Mongolia hopes to leverage widespread international interest in its Tavan Tolgoi coal mine to diversify its economy.
Mongolia has repeatedly insisted that it wants to open its doors for business to all countries with a genuine interest in participating in the country’s sustainable growth. How much of this policy is lip service though and how fair is the bidding process for prospective foreign investors? Mongolia’s long awaited initial public offering (IPO) for its lucrative coal mine in Tavan Tolgoi will have to wait at least until 2013 according to recent remarks by government officials. The repeated delay of one of Mongolia’s signature markets is sending mixed signals to foreign investors and has the potential to erode investor confidence in the resource-rich Central Asian country.
Tavan Tolgoi represents one of Mongolia’s most important chips to foreign investors as the company controls an area that is believed to contain the world’s largest undeveloped coking-coal deposit. The mine is situated in Mongolia’s southern Gobi desert which has made it an appealing location for Chinese investors. In July 2011, China’s Shenhua Group was awarded a 40% stake in the mine. The remaining investment contracts were awarded to a Russian-Mongolian consortium (36%) and American mining company Peabody (24%). It was believed that this trilateral group would jointly develop the mine, but government officials in Ulan Bator demurred on their decision after Japanese and South Korean companies began protesting that the bidding process had been unfair.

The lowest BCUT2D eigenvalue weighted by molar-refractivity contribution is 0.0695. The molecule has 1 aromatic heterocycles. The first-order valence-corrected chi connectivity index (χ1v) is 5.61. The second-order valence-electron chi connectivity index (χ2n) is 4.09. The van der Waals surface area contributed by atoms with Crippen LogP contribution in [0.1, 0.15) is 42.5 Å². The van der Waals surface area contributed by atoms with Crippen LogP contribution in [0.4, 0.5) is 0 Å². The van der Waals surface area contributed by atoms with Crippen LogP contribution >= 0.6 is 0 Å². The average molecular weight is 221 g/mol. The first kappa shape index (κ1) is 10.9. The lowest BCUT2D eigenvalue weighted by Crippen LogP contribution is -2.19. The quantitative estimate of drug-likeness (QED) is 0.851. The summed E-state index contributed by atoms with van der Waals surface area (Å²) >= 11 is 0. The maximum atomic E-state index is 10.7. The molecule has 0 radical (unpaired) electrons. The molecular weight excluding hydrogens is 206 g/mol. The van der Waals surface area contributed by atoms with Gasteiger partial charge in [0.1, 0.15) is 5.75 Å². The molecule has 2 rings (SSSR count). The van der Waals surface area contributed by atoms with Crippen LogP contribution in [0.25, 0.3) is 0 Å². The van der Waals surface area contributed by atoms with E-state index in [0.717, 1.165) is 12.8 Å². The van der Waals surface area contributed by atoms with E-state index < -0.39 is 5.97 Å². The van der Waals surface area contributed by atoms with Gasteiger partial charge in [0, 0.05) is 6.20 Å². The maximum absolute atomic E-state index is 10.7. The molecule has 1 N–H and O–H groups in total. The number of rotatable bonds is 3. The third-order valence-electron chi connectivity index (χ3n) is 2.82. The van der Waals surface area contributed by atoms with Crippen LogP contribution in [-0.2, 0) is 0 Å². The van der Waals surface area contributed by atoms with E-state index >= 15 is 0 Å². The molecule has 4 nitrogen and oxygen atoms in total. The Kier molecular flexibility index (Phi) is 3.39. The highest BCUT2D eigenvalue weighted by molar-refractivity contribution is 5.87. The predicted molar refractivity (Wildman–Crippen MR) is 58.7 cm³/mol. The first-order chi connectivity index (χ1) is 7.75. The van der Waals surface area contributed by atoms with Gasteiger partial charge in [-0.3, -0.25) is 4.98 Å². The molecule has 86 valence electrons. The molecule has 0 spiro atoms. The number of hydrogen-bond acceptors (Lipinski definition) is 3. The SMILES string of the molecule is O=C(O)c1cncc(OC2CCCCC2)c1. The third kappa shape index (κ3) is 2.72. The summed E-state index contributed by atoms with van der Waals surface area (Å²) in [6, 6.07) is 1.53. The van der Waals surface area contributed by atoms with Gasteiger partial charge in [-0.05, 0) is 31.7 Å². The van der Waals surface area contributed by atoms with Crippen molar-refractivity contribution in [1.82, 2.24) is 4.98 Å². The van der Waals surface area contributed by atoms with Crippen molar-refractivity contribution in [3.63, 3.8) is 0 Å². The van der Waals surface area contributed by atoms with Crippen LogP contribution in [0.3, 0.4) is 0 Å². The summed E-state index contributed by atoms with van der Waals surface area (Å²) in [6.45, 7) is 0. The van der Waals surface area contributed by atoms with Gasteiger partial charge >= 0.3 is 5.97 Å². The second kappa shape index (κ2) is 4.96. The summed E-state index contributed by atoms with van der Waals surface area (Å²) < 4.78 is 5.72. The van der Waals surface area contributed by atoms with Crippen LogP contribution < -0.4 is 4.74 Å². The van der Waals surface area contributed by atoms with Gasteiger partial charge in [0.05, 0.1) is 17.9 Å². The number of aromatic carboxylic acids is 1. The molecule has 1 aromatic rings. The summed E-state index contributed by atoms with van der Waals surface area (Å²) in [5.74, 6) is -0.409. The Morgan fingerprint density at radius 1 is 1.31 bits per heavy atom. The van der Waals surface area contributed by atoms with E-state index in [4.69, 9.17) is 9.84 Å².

The uncertainty has created a five-chair shuffle in which East Asia’s largest power brokers are competing to have a lasting economic footprint in Mongolia. Mongolian President Tsakhia Elbegdorj has cautioned that the contract for developing the mine is not a done deal after rejecting a previous decision to hand the majority of the mining rights to the Chinese-backed consortium. Elbegdorj insisted that it is “essential that it (developing the mine) is in line with policies and in line with our national security. We have two big neighbors and we need investment. I think the door is still open in the negotiations with big national investors.”
The underperforming price of coal in the financial markets is pushing the IPO deeper into 2013 as investors wait for an opportune time to establish a market presence. The Tavan Tolgoi IPO, which is expected to be offered at U.S. $3 billion, has also been pushed back due to legal constraints involved in listing Tavan in three international markets – London, Hong Kong and Ulan Bator. Reports of the delayed IPO come amid frustrations with Hong Kong’s increasingly complicated legal frameworks and restrictions. Mongolian officials are working to amend their legal securities framework to allow the IPO to list on all three markets.
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